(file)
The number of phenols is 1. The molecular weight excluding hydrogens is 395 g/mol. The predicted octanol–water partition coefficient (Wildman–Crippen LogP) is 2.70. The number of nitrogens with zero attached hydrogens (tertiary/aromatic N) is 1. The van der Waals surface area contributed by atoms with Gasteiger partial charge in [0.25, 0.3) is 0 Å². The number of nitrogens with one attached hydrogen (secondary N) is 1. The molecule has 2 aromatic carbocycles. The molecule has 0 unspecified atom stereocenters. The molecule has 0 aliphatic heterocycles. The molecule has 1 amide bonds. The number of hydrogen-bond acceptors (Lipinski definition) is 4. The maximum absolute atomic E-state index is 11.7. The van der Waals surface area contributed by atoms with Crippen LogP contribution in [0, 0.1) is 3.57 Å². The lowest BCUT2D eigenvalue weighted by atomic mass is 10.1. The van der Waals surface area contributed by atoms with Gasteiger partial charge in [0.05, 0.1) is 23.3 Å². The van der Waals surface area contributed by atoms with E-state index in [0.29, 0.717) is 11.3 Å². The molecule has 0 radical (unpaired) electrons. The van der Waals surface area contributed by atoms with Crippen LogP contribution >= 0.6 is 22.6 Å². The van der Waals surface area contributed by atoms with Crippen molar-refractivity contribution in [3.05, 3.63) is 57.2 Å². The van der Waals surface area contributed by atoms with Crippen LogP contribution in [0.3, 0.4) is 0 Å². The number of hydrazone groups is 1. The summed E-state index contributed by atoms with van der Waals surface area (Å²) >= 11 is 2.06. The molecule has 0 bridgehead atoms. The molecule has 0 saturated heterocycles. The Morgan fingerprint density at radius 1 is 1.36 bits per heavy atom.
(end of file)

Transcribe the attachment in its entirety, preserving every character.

The number of phenols is 1. The molecular weight excluding hydrogens is 395 g/mol. The predicted octanol–water partition coefficient (Wildman–Crippen LogP) is 2.70. The number of nitrogens with zero attached hydrogens (tertiary/aromatic N) is 1. The van der Waals surface area contributed by atoms with Gasteiger partial charge in [0.25, 0.3) is 0 Å². The number of nitrogens with one attached hydrogen (secondary N) is 1. The molecule has 2 aromatic carbocycles. The molecule has 0 unspecified atom stereocenters. The molecule has 0 aliphatic heterocycles. The molecule has 1 amide bonds. The number of hydrogen-bond acceptors (Lipinski definition) is 4. The maximum absolute atomic E-state index is 11.7. The van der Waals surface area contributed by atoms with Crippen LogP contribution in [0, 0.1) is 3.57 Å². The lowest BCUT2D eigenvalue weighted by atomic mass is 10.1. The van der Waals surface area contributed by atoms with Gasteiger partial charge in [0.05, 0.1) is 23.3 Å². The van der Waals surface area contributed by atoms with E-state index in [0.29, 0.717) is 11.3 Å². The molecule has 0 radical (unpaired) electrons. The van der Waals surface area contributed by atoms with Crippen LogP contribution >= 0.6 is 22.6 Å². The van der Waals surface area contributed by atoms with Crippen molar-refractivity contribution in [3.05, 3.63) is 57.2 Å². The van der Waals surface area contributed by atoms with Crippen LogP contribution in [0.3, 0.4) is 0 Å². The number of hydrazone groups is 1. The summed E-state index contributed by atoms with van der Waals surface area (Å²) >= 11 is 2.06. The molecule has 0 bridgehead atoms. The molecule has 0 saturated heterocycles. The Morgan fingerprint density at radius 1 is 1.36 bits per heavy atom.